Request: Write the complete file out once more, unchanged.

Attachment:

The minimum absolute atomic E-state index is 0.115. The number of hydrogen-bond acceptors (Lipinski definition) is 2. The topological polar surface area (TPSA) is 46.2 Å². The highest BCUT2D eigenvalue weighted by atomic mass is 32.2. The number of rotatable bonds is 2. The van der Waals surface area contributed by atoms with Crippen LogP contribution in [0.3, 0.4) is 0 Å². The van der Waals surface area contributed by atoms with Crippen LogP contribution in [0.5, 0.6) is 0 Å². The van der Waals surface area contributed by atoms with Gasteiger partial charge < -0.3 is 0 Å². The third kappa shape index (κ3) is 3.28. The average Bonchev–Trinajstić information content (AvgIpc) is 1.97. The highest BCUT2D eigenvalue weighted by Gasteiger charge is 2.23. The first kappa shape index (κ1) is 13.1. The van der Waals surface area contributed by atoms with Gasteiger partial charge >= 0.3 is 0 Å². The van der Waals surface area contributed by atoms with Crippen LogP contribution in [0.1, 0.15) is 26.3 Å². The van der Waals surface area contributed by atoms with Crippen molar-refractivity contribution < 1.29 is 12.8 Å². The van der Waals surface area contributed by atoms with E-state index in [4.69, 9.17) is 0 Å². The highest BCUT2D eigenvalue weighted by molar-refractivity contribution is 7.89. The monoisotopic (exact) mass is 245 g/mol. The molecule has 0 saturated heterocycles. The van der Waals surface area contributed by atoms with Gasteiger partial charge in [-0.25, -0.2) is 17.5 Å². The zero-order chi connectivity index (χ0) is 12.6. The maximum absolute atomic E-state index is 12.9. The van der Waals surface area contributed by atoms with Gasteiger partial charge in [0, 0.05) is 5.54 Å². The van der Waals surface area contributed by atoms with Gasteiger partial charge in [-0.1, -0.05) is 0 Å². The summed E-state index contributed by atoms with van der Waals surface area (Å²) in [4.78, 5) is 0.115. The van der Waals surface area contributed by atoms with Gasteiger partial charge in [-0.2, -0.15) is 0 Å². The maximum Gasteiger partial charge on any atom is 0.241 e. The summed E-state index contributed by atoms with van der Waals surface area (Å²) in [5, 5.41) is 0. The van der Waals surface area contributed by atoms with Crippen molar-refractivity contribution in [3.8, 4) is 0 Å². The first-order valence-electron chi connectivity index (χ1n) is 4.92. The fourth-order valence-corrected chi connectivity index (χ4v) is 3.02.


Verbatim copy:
The minimum absolute atomic E-state index is 0.115. The number of hydrogen-bond acceptors (Lipinski definition) is 2. The topological polar surface area (TPSA) is 46.2 Å². The highest BCUT2D eigenvalue weighted by atomic mass is 32.2. The number of rotatable bonds is 2. The van der Waals surface area contributed by atoms with Crippen LogP contribution in [0.3, 0.4) is 0 Å². The van der Waals surface area contributed by atoms with Crippen LogP contribution in [0.5, 0.6) is 0 Å². The van der Waals surface area contributed by atoms with Gasteiger partial charge < -0.3 is 0 Å². The third kappa shape index (κ3) is 3.28. The average Bonchev–Trinajstić information content (AvgIpc) is 1.97. The highest BCUT2D eigenvalue weighted by Gasteiger charge is 2.23. The first kappa shape index (κ1) is 13.1. The van der Waals surface area contributed by atoms with Gasteiger partial charge >= 0.3 is 0 Å². The van der Waals surface area contributed by atoms with Crippen LogP contribution in [0.1, 0.15) is 26.3 Å². The van der Waals surface area contributed by atoms with Crippen molar-refractivity contribution < 1.29 is 12.8 Å². The van der Waals surface area contributed by atoms with E-state index in [4.69, 9.17) is 0 Å². The highest BCUT2D eigenvalue weighted by molar-refractivity contribution is 7.89. The monoisotopic (exact) mass is 245 g/mol. The molecule has 0 saturated heterocycles. The van der Waals surface area contributed by atoms with Gasteiger partial charge in [-0.25, -0.2) is 17.5 Å². The zero-order chi connectivity index (χ0) is 12.6. The maximum absolute atomic E-state index is 12.9. The van der Waals surface area contributed by atoms with Gasteiger partial charge in [0, 0.05) is 5.54 Å². The van der Waals surface area contributed by atoms with Gasteiger partial charge in [-0.1, -0.05) is 0 Å². The summed E-state index contributed by atoms with van der Waals surface area (Å²) in [4.78, 5) is 0.115. The van der Waals surface area contributed by atoms with Gasteiger partial charge in [-0.2, -0.15) is 0 Å². The maximum Gasteiger partial charge on any atom is 0.241 e. The summed E-state index contributed by atoms with van der Waals surface area (Å²) in [5, 5.41) is 0. The van der Waals surface area contributed by atoms with Crippen molar-refractivity contribution in [3.8, 4) is 0 Å². The first-order valence-electron chi connectivity index (χ1n) is 4.92. The fourth-order valence-corrected chi connectivity index (χ4v) is 3.02.